an inconvenient truth
I just got done watching An Inconvenient Truth, and then saw this really amazing/depressing UN Report:
Thank goodness for everyone here, doing their part and trying to educate others. Gives me some hope when I feel like this :(
Nothing new, actually. There is a difference being made. . . . .Power to the Veggies! ;)
I actually like this article about the "dubya" admin and their "spin" on the environment:
I remember being depressed for about a week after watching that movie. I think the worst part is moving from a progressive, environmentally conscious city (San Francisco) to this little town. Everyone has their own car, there is NO public transportation, NO recycling center, etc., etc. My husband and I have tried to implement what we could from the city into our new life, but I have to say the transition is tough. I recently called the Waste Control department and was told that our community had no interest in recycling. I really wanted to ask the official if he had interest in anything other than cheeseburgers, but... ::) Any ideas on how to get through to small-minded people?
make a petition up and see if ur neighbors are interested in a recycling center and give it to the waste management pple (or to the city manager or whoever u can give it to), if they dont want to hear it then take ur recycbles (sp? sry) to another city that has a recycling center. i cant think of anything else, sry.
I can pretty much say that I am the "ONLY" person that recycles in my county. I look at every overflowing garbage can as I go running in the mornings around here...all filled with cardboard, cans, bottles, and plastic. It is beyond me that recycling is not manditory nationwide. I've lived in areas where it is manditory, and you can actually get fined for throwing those items in the garbage. When I go to people's homes around here for parties I actually ASK then if I can take all their cans and bottles with me....is that sad or what?! :P
It doesn't just make me sad, it makes me mad. And I wonder under what rock folks like that have been living. >:(
I work in the food industry--and not only does my work place NOT recycle or save leftover food--it seems they go to the greatest lengths possible to waste as much as they can! We buy individually wrapped and packaged everything. Juice, appetizers, bread slices, fruits, yogurt, etc. All in their own individual cartons, placed in a box, and then shipped to us. So instead of serving up juice from a pitcher, we serve it from tiny, wasteful little cartons! WTF?! How upsetting is it when I make a sandwhich for someone and I have to unwrap two slices of bread? Can't the entire loaf just be wrapped? (FYI, I did my own experiment, and the individual bread does not stay fresher any longer than a loaf would) It's so foul. What's the point of the individual containers, if we're just going to serve the food on our own china plates, anyways? Grrr...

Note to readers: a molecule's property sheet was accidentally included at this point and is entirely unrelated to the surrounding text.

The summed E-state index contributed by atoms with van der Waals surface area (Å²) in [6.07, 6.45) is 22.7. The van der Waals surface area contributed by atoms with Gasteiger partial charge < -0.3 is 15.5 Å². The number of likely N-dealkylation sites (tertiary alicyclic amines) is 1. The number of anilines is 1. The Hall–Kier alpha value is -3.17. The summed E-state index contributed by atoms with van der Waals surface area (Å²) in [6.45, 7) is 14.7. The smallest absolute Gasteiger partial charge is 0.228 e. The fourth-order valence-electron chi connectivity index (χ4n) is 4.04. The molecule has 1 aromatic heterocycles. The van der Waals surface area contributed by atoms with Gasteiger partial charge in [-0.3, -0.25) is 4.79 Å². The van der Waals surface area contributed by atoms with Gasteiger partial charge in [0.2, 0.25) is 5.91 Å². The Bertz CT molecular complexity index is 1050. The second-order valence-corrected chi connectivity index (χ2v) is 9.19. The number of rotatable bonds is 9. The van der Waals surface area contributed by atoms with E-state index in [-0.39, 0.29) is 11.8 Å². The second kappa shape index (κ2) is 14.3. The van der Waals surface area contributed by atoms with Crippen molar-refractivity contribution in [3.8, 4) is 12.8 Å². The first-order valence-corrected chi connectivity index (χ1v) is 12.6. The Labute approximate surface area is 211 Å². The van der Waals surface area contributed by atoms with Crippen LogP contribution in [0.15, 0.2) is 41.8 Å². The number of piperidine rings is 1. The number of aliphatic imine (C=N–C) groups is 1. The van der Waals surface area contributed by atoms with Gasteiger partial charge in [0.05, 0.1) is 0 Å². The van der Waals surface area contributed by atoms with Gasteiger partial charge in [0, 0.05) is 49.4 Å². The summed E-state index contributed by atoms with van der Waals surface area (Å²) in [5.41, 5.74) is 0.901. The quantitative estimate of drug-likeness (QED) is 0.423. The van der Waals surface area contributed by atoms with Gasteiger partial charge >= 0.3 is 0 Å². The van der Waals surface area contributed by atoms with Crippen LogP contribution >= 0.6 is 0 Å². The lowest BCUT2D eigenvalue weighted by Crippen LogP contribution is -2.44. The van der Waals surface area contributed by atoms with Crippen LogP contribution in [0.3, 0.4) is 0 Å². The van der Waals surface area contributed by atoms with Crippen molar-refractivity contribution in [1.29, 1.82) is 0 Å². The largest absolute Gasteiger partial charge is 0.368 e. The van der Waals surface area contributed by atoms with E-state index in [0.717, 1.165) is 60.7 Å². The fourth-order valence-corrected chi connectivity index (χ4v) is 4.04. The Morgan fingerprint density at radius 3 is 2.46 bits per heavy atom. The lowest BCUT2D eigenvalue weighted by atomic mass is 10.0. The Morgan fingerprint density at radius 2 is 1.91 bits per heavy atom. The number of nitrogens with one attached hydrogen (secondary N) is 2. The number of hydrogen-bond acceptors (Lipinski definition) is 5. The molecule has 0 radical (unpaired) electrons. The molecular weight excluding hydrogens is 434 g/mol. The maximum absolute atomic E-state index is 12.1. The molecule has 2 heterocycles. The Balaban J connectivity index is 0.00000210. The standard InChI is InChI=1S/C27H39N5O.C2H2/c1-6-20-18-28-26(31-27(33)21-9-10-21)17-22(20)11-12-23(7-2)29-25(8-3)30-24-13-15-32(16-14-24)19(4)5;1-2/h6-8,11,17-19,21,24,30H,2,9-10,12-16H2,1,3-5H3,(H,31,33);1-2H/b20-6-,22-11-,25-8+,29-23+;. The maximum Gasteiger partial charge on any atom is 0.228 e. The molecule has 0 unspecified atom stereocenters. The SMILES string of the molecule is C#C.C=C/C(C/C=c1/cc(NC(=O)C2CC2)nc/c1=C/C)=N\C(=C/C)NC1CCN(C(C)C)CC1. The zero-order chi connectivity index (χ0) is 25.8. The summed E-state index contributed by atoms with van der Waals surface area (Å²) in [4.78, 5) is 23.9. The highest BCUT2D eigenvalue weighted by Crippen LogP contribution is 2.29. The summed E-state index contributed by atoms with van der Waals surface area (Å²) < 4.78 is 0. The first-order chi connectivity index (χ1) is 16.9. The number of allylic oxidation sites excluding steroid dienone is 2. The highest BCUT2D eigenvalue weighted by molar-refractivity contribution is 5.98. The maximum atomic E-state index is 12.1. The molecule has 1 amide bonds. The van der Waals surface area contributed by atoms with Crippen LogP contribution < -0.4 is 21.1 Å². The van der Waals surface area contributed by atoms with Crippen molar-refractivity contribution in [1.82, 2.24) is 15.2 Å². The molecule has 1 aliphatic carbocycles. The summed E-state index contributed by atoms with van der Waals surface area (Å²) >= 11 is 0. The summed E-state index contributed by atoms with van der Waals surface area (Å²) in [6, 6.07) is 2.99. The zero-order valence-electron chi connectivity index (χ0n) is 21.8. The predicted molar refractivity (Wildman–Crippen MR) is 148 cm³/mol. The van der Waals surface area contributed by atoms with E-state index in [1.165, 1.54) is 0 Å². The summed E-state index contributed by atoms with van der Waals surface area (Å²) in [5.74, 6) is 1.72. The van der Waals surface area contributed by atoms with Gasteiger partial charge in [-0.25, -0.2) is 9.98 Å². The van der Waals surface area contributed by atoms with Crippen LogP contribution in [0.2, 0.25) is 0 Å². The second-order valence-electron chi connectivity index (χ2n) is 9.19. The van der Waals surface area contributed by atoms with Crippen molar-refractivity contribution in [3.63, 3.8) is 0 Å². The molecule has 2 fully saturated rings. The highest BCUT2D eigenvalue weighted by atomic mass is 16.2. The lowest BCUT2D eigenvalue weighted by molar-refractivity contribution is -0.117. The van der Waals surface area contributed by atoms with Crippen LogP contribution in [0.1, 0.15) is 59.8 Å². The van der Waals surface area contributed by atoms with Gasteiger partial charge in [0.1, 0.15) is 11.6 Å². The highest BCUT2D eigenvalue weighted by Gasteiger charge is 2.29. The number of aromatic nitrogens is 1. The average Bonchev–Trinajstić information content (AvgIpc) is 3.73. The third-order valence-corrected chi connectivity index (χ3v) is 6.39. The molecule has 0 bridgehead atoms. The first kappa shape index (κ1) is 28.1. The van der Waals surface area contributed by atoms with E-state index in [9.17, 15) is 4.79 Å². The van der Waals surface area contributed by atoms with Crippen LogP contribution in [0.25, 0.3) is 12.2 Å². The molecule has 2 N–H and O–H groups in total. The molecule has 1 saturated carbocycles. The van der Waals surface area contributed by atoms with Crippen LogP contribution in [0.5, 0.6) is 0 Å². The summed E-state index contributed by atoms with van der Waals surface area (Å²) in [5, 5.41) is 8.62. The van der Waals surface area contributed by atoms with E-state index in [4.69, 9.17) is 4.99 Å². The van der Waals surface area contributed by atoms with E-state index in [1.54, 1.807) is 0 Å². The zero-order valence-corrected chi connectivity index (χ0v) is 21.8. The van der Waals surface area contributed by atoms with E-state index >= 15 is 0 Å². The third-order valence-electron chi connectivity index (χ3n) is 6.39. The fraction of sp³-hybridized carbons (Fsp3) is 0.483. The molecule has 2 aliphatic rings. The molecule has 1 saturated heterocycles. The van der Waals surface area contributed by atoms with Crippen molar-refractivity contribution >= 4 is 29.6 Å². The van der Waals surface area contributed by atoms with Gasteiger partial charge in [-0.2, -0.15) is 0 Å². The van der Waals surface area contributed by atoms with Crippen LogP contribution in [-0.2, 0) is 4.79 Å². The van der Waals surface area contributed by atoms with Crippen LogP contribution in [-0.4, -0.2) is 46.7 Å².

And on the topic of that video, I found it very interesting how he preached about the environment, than drove around in his CAR for 1/3 of the video. Oh, and he partakes in the cattle industry, which another thread on here revealed it to contribute more to global warming than transporation pollution.
Some small towns (not all, but some) have people that have been around a long time and take some pride in their little community. If you can uncover the better aspects of the neighborhood, and point out the importance of preserving them, a few ears might perk up. When I was moving across the street this past summer, some friends that were helping me move inquired about the bag of cans that was coming with me. . .well, we're not just going to throw them away! I mentioned that a lot of those were picked up off of our very own streets(that really bothers some people more than I expected). . within a few weeks, several people brought cans to me and asked if I'd like to take them with me when I recycle mine, and I've found that others are recycling theirs too (they just found out that there is a bin at the local dump for that--we take our own garbage, no street pick-up). As people are gently enlightened to some sort of effect it has on their own community, some just might start to care. Sometimes you gotta start small (1 person). I'm sorta outta-it right now, so, I hope this is making some sort of sense, if not, just scroll on down. . . :-[
My experience with this issue is that when you yourself take action, it is inspiring to others. I live in west Texas where not many people really give a damn about the environment. Directly across the street from me is a vacant lot. One day I was looking outside my window and felt really depressed at what my view was: a vacant lot full of LITTER. You name it, it was there. Plastic bags, paper, aluminium cans, used diapers, etc. So I just cruised out there and started picking up the trash, putting the recyclable stuff in separate bags. Several people at the church next to the vacant lot joined in with me, and by the time we got everything picked up, there were about 20 people helping me!!! So that just goes to show you that people do care, they just need a little prodding sometimes. So we all need to just get out there and take a stand for earth. If we don't, who will?? :)
Several people at the church next to the vacant lot joined in with me, and by the time we got everything picked up, there were about 20 people helping me!!!
lovely story ramabanana. actions speak louder than words. and who knows what the ripple effect may generate.
I think that somestimes people get caught up in what a huge task somthing is and forget that if every one does just a little the job will get done. Most people are looking for leadership to follow also and by stepping up to the plate you show them what can be done. Good job!